Motorola’s relatively quiet demeanor in the smartphone market as of late has been unsettling. In fact, the folks at Motorola haven’t released a major smartphone since the announcement of the DROID RAZR and DROID RAZR MAXX last year. Finally, the Atrix HD will break Motorola’s silence on AT&T. With a Snapdragon S4, high-definition screen, and Android 4.0, the Atrix HD is a top-tier device.
But, can it compete with the likes of HTC’s One X? Can it compete with Samsung’s Galaxy S III? Find out below as we put the Atrix HD through the paces.
- 1.5 GHz dual-core Qualcomm Snapdragon S4 processor
- 1 GB RAM
- 8 GB internal storage (4.7 GB available)
- microSD slot
- 1780 mAh battery
- 4.5-inch 720p ColorBoost™ TFT LCD display
- 8-megapixel camera
- 1080p HD recording
- 1.3-megapixel front-facing camera
- Android 4.0.4 Ice Cream Sandwich
- Motorola skin
- On-screen buttons
Motorola’s design team has taken most of its cues from their earlier RAZR devices. The back of the Atrix HD is KEVLAR®-branded silicon like the RAZR, the shape is similarly boxy with rounded corners, and the camera rests up top in a small pentagonal container. With significant cues from last year’s designs, it’s hard to award Motorola very many points on the inspirational front.
The front of the device is dominated by a beautiful plate of glass that tapers off towards the bottom in a pentagonal fashion. The front-facing camera and miniature speaker reside up top in the center. Down low, the AT&T logo may look like a button, but it’s not. In fact, there are no capacitive or physical buttons on the face of the Atrix HD. Instead, Motorola opted to utilize Android 4.0’s on-screen button layout. Without buttons to take their place, I wish Motorola reduced the size of the top and bottom bezels.
Around back, the device’s KEVLAR® backing was made significantly more attractive than the one on the RAZR series. The pattern is a more subtle argyle, which doesn’t call as much attention. The camera lens, flash, and external speaker sit up top in an organized row.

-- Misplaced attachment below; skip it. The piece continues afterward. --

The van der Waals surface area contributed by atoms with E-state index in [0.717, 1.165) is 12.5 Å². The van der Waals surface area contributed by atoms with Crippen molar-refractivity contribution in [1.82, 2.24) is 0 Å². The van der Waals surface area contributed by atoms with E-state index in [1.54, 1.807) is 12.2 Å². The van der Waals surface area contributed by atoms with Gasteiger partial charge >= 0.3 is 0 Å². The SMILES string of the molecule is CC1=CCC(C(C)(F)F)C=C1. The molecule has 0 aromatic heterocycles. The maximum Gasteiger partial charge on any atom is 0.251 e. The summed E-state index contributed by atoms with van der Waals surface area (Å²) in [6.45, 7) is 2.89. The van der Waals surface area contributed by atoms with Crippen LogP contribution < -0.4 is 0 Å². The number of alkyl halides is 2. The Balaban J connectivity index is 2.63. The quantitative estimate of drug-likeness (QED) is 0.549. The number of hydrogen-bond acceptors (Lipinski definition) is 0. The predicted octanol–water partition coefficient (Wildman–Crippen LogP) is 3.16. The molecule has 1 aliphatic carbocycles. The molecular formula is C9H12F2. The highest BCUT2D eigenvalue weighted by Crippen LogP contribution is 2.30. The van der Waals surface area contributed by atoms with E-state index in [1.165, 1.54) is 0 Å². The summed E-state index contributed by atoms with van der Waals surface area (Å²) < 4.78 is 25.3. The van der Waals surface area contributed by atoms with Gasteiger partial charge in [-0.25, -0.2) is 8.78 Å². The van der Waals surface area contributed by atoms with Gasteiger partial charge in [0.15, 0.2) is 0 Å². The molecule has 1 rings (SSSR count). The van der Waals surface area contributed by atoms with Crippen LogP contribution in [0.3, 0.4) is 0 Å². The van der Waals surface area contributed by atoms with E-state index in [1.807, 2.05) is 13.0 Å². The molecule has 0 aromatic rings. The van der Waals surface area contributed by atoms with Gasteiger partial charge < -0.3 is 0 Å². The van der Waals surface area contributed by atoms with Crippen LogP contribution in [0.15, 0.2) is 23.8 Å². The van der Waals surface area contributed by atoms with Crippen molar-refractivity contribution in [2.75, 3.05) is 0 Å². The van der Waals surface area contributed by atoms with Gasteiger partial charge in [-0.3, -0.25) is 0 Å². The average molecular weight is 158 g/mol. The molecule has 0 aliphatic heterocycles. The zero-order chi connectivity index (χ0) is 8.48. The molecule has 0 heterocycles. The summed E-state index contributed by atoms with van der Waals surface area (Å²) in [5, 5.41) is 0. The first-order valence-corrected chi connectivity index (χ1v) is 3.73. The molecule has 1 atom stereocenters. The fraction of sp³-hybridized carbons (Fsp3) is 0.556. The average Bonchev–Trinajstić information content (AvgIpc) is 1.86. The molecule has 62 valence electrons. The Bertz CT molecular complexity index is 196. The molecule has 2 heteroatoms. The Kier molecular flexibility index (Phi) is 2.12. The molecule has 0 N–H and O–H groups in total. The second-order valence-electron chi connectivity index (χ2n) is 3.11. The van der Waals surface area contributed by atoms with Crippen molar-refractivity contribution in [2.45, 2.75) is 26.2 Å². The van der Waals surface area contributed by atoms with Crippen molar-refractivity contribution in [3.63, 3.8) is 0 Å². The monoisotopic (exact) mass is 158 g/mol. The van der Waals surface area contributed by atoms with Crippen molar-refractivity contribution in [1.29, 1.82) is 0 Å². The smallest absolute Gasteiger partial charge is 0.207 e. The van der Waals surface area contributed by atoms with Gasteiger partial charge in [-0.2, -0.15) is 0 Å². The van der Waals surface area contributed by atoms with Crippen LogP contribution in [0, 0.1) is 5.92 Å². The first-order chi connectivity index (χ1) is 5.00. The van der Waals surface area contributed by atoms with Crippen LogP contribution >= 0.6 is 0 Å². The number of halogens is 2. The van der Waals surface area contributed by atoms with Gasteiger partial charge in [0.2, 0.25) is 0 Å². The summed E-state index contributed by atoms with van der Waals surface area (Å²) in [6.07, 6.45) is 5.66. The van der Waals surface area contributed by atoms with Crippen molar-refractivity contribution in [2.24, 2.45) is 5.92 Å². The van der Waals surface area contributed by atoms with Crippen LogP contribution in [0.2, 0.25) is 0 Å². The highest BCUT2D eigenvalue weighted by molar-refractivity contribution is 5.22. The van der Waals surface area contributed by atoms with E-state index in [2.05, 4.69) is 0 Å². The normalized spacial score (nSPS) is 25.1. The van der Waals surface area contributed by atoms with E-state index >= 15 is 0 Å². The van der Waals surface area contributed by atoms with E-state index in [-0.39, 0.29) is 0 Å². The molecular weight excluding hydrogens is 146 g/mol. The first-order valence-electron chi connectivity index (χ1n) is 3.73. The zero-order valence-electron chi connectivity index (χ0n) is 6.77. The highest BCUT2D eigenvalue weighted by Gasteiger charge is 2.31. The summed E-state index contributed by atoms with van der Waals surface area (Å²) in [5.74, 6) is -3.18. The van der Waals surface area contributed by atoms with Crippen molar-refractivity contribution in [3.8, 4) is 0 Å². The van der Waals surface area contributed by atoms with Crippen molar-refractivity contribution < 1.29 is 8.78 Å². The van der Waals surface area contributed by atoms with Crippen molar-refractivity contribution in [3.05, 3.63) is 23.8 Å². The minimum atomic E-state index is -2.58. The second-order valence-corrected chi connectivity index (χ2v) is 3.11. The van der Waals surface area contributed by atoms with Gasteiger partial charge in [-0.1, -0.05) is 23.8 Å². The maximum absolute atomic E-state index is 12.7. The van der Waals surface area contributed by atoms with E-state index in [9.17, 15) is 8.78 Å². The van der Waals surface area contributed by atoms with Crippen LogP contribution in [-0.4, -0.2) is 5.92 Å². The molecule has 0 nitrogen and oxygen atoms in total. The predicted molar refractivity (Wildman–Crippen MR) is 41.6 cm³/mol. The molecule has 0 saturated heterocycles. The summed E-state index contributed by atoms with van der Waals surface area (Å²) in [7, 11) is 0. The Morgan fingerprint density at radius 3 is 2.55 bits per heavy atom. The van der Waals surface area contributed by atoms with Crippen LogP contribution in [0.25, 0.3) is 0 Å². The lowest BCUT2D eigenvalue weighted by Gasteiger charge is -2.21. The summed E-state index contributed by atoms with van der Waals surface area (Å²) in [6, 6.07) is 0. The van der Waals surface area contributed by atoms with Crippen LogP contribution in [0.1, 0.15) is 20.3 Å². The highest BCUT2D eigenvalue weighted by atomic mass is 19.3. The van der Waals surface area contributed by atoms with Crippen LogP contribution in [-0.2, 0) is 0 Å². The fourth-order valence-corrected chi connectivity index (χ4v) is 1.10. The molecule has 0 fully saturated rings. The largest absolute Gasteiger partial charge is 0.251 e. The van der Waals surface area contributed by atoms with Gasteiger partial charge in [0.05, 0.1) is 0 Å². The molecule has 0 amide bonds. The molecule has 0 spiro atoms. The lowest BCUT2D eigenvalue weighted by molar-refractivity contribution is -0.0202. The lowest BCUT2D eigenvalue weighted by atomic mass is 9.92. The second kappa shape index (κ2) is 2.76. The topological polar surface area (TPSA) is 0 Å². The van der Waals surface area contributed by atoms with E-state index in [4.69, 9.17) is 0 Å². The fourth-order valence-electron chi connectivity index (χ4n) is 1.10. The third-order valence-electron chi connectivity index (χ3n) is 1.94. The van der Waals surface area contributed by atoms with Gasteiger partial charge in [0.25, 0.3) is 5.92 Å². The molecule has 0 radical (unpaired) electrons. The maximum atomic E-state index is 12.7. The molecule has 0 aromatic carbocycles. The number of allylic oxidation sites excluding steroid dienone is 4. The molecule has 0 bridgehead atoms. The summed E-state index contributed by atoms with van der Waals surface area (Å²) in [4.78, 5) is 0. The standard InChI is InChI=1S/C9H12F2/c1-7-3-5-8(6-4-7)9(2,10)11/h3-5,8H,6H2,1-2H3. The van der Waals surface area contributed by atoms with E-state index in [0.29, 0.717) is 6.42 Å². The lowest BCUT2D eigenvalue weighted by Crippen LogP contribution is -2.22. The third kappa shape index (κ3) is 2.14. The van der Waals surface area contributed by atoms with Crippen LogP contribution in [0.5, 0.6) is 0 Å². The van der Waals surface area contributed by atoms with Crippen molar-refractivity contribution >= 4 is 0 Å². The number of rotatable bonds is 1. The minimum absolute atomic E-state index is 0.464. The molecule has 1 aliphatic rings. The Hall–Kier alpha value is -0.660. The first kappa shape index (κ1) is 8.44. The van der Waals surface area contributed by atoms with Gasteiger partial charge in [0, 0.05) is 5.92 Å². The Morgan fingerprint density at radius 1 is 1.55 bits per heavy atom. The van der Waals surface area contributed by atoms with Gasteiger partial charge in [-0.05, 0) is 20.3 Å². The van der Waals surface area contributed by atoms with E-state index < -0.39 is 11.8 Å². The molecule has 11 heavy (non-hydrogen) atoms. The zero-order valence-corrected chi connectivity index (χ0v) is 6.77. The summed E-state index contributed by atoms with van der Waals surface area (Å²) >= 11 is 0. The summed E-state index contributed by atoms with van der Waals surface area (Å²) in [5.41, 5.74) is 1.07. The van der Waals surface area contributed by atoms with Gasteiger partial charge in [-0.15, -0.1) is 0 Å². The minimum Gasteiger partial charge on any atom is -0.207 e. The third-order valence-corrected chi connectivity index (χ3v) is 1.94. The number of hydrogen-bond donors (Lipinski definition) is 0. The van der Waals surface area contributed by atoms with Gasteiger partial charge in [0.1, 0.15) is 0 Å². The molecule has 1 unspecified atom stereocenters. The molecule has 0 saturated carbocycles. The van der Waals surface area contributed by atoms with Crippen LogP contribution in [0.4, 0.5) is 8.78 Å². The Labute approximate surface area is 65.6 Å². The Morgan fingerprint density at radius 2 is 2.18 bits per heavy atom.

The power button is textured and clicky, so it’s easy to find inside of a pocket or purse. Unfortunately, the volume rocker isn’t the same design. On the opposite side, the microSD and microSIM slots are covered by a fingernail-openable cover.
Next to an HTC One X or a Samsung Galaxy S III, the Atrix HD doesn’t really catch the eye. It looks plain and uninspired. I’m firmly convinced that Motorola is capable of making a great looking device. They’re just not there yet with the Atrix HD. Thankfully, the device comes in two colors: white and black.
In 2012, the smartphone display market is as competitive as ever. Apple’s Retina Display, Samsung’s Super AMOLED series, Nokia’s ClearBlack AMOLED, and the Super-LCD 2 are all competing head-to-head. Over the past two years, display quality has become one of the most integral parts of a phone’s success or failure. Motorola’s attempt to step up in this department is called ColorBoost™.
The ColorBoost™ display on Motorola’s Atrix HD is a 4.5-inch TFT LCD panel with a 1280 x 720 pixel resolution and 326 pixels-per-inch density. There are two industry leaders which really stick out as the ColorBoost’s competition: Samsung’s Super AMOLED HD and the Super-LCD 2. Samsung utilized the former for their Galaxy S III series of phones, while HTC chose the latter for its One X flagship.
Unfortunately for Motorola, the ColorBoost screen on the Atrix HD fails to take the cake. It’s not better than the Super AMOLED HD or Super-LCD 2. Its colors are nowhere near as vivid and contrast ratios nowhere near as great as the Super AMOLED HD. Viewing angles still lag behind the Galaxy S III and One X.
Having said that, the Atrix HD’s screen may take third place in the industry. Whites on the Atrix HD are arguably brighter than those on the One X or Galaxy S III. Images and text are as sharp as the competitors’ as well.